Jeff J Mitchell / Getty Images
Russian President Vladimir Putin, left, watches judo with British Prime Minister David Cameron on Thursday at the ExCel Centre during the London 2012 Olympic Games.
LONDON - Black-belted Russian President Vladimir Putin and British Prime Minister David Cameron locked horns Thursday over Syria and Moscow's crackdown on political opponents in a day of judo diplomacy at the Olympics.
But before the two attended an Olympic judo match, Cameron admitted to reporters at his official residence at 10 Downing Street that Britain and Russia still differed over how to handle the civil conflict gripping Syria.
"There have been some differences in the positions that we have taken over the Syrian conflict," Cameron told reporters.
Western countries want Putin to take a tougher line on Syria, Russia's firmest foothold in the Middle East, and stop blocking Western-backed resolutions aimed at stepping up pressure on President Bashar Assad.
"We both want to see an end to that conflict and a stable Syria and we will discuss with our foreign ministers how to take this agenda forward," he said.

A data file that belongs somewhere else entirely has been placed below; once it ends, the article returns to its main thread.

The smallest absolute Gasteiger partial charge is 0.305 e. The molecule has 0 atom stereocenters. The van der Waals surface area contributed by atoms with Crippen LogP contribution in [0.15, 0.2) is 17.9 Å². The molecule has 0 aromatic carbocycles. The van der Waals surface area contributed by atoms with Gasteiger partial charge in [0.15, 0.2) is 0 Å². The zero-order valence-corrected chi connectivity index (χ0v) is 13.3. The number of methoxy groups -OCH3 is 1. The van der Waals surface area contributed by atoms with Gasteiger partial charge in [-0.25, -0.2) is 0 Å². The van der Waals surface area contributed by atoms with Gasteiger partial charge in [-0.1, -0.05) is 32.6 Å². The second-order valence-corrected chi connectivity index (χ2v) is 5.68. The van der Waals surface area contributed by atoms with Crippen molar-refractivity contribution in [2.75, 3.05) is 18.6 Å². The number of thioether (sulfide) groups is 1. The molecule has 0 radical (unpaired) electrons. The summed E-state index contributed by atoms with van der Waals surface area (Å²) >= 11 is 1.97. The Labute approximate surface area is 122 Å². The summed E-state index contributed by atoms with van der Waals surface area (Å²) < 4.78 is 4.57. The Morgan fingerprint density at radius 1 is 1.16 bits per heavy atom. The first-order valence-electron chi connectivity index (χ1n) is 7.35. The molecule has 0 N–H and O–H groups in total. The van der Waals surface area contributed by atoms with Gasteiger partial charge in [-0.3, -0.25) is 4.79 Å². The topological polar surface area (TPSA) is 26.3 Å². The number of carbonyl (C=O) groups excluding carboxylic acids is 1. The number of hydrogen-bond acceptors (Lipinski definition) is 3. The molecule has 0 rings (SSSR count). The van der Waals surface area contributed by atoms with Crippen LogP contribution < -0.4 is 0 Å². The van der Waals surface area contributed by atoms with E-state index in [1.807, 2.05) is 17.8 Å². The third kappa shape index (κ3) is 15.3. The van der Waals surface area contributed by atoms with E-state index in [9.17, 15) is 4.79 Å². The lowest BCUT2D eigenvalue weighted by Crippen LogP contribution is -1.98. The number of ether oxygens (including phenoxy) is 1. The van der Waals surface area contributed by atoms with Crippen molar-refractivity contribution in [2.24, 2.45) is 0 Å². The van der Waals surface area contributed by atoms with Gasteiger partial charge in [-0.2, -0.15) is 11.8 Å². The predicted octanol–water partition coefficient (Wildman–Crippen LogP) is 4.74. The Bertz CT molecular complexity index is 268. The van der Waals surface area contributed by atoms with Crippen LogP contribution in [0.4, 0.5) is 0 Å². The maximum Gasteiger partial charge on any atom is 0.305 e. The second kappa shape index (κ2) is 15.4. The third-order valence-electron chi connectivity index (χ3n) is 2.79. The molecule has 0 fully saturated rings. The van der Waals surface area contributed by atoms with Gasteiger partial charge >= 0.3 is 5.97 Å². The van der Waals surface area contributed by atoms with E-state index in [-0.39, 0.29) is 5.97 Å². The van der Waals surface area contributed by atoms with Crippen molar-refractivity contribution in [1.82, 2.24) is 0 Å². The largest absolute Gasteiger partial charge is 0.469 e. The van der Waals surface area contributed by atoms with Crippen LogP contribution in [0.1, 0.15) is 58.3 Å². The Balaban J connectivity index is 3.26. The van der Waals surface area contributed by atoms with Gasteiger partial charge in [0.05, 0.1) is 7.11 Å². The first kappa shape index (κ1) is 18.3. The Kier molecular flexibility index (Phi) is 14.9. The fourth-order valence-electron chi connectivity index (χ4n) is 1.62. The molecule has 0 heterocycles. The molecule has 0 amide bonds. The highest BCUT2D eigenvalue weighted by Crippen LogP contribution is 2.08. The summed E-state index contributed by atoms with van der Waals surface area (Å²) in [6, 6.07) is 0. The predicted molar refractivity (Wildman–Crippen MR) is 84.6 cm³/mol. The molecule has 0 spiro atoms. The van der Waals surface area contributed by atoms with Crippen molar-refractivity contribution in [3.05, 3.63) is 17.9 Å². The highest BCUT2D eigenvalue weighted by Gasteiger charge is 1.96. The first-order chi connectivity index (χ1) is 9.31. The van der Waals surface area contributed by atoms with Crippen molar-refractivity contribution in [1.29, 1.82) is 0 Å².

Putin told reporters through a translator that Russia and Britain shared common ground on some areas over Syria.
"We take notice of the fact there are some things that we see eye to eye on and we agreed to continue working to find a viable solution," Putin said.
Before Syrian reinforcement troops can reach Aleppo, the nation's largest city and commercial capital, they are being attacked by rebel forces in Arihah, a city situated on a key route. NBC's Richard Engel reports.
Russia's 59-year-old president has also faced pressure over an intensifying Kremlin campaign to silence dissent after members of a women's punk band went on trial and a prominent opposition blogger was charged with embezzlement.
As Putin entered the prime minister's office in central London, one protester screamed: "Free Pussy Riot", which echoed across Downing Street, in reference to the band who sang out an anti-Putin punk prayer in Moscow's main cathedral.